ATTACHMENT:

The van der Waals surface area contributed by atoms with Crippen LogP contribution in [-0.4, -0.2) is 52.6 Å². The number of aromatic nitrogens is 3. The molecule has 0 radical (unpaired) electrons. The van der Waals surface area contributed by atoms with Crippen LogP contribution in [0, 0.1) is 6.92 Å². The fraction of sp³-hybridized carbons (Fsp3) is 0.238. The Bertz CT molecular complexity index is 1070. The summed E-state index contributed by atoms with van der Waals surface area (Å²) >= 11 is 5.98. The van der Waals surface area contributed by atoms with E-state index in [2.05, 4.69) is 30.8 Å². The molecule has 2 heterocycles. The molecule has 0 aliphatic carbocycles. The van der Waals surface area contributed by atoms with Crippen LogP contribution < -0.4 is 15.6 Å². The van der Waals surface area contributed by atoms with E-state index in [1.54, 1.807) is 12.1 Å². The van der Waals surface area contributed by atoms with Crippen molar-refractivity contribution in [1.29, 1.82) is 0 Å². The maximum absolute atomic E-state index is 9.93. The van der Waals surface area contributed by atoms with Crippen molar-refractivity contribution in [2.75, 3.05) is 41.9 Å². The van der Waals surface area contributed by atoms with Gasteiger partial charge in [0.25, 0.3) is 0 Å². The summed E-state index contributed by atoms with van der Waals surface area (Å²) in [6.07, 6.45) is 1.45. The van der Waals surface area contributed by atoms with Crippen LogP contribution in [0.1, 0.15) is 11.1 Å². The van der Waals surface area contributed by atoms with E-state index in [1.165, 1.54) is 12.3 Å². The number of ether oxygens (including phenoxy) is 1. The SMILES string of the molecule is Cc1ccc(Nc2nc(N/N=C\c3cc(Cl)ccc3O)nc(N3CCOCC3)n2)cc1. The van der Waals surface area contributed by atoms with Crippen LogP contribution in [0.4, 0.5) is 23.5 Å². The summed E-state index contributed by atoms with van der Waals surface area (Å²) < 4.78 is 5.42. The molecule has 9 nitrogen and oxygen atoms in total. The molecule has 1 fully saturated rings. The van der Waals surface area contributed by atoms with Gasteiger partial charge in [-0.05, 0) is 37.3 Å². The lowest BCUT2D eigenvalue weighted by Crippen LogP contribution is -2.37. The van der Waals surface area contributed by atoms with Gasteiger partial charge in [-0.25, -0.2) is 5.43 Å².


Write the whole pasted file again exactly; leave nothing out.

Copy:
The van der Waals surface area contributed by atoms with Crippen LogP contribution in [-0.4, -0.2) is 52.6 Å². The number of aromatic nitrogens is 3. The molecule has 0 radical (unpaired) electrons. The van der Waals surface area contributed by atoms with Crippen LogP contribution in [0, 0.1) is 6.92 Å². The fraction of sp³-hybridized carbons (Fsp3) is 0.238. The Bertz CT molecular complexity index is 1070. The summed E-state index contributed by atoms with van der Waals surface area (Å²) >= 11 is 5.98. The van der Waals surface area contributed by atoms with E-state index in [2.05, 4.69) is 30.8 Å². The molecule has 2 heterocycles. The molecule has 0 aliphatic carbocycles. The van der Waals surface area contributed by atoms with Crippen LogP contribution < -0.4 is 15.6 Å². The van der Waals surface area contributed by atoms with E-state index in [1.54, 1.807) is 12.1 Å². The van der Waals surface area contributed by atoms with Crippen molar-refractivity contribution in [1.29, 1.82) is 0 Å². The maximum absolute atomic E-state index is 9.93. The van der Waals surface area contributed by atoms with Crippen molar-refractivity contribution in [2.75, 3.05) is 41.9 Å². The van der Waals surface area contributed by atoms with Gasteiger partial charge in [0.25, 0.3) is 0 Å². The summed E-state index contributed by atoms with van der Waals surface area (Å²) in [6.07, 6.45) is 1.45. The van der Waals surface area contributed by atoms with Crippen LogP contribution in [0.1, 0.15) is 11.1 Å². The van der Waals surface area contributed by atoms with E-state index in [1.165, 1.54) is 12.3 Å². The number of ether oxygens (including phenoxy) is 1. The SMILES string of the molecule is Cc1ccc(Nc2nc(N/N=C\c3cc(Cl)ccc3O)nc(N3CCOCC3)n2)cc1. The van der Waals surface area contributed by atoms with Crippen LogP contribution in [0.4, 0.5) is 23.5 Å². The summed E-state index contributed by atoms with van der Waals surface area (Å²) < 4.78 is 5.42. The molecule has 9 nitrogen and oxygen atoms in total. The molecule has 1 fully saturated rings. The van der Waals surface area contributed by atoms with Gasteiger partial charge in [-0.05, 0) is 37.3 Å². The lowest BCUT2D eigenvalue weighted by Crippen LogP contribution is -2.37. The van der Waals surface area contributed by atoms with Gasteiger partial charge in [-0.25, -0.2) is 5.43 Å².